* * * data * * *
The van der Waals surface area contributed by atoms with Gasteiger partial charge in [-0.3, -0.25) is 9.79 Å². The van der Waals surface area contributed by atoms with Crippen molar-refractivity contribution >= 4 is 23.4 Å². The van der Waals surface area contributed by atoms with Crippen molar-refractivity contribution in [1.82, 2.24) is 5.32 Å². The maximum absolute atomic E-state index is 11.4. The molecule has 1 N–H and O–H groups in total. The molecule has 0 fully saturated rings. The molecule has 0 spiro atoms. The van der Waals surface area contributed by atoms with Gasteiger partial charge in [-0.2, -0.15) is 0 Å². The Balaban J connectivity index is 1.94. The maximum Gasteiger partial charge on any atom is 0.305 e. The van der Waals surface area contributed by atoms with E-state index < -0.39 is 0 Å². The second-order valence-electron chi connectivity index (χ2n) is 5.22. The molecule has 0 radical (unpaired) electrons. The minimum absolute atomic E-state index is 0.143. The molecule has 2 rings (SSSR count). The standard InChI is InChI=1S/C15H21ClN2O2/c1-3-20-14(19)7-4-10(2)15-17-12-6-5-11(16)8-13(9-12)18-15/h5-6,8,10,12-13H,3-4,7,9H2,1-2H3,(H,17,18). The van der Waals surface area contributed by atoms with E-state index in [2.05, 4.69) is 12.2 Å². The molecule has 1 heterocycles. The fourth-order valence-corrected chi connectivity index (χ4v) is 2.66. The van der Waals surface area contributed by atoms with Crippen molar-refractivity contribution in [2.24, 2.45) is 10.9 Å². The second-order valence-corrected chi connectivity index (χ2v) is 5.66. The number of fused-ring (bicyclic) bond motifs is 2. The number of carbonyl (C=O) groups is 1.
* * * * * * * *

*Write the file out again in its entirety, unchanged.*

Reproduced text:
The van der Waals surface area contributed by atoms with Gasteiger partial charge in [-0.3, -0.25) is 9.79 Å². The van der Waals surface area contributed by atoms with Crippen molar-refractivity contribution >= 4 is 23.4 Å². The van der Waals surface area contributed by atoms with Crippen molar-refractivity contribution in [1.82, 2.24) is 5.32 Å². The maximum absolute atomic E-state index is 11.4. The molecule has 1 N–H and O–H groups in total. The molecule has 0 fully saturated rings. The molecule has 0 spiro atoms. The van der Waals surface area contributed by atoms with Gasteiger partial charge in [-0.2, -0.15) is 0 Å². The Balaban J connectivity index is 1.94. The maximum Gasteiger partial charge on any atom is 0.305 e. The van der Waals surface area contributed by atoms with E-state index < -0.39 is 0 Å². The second-order valence-electron chi connectivity index (χ2n) is 5.22. The molecule has 0 radical (unpaired) electrons. The minimum absolute atomic E-state index is 0.143. The molecule has 2 rings (SSSR count). The standard InChI is InChI=1S/C15H21ClN2O2/c1-3-20-14(19)7-4-10(2)15-17-12-6-5-11(16)8-13(9-12)18-15/h5-6,8,10,12-13H,3-4,7,9H2,1-2H3,(H,17,18). The van der Waals surface area contributed by atoms with E-state index in [2.05, 4.69) is 12.2 Å². The molecule has 1 heterocycles. The fourth-order valence-corrected chi connectivity index (χ4v) is 2.66. The van der Waals surface area contributed by atoms with Crippen molar-refractivity contribution in [2.24, 2.45) is 10.9 Å². The second-order valence-corrected chi connectivity index (χ2v) is 5.66. The number of fused-ring (bicyclic) bond motifs is 2. The number of carbonyl (C=O) groups is 1.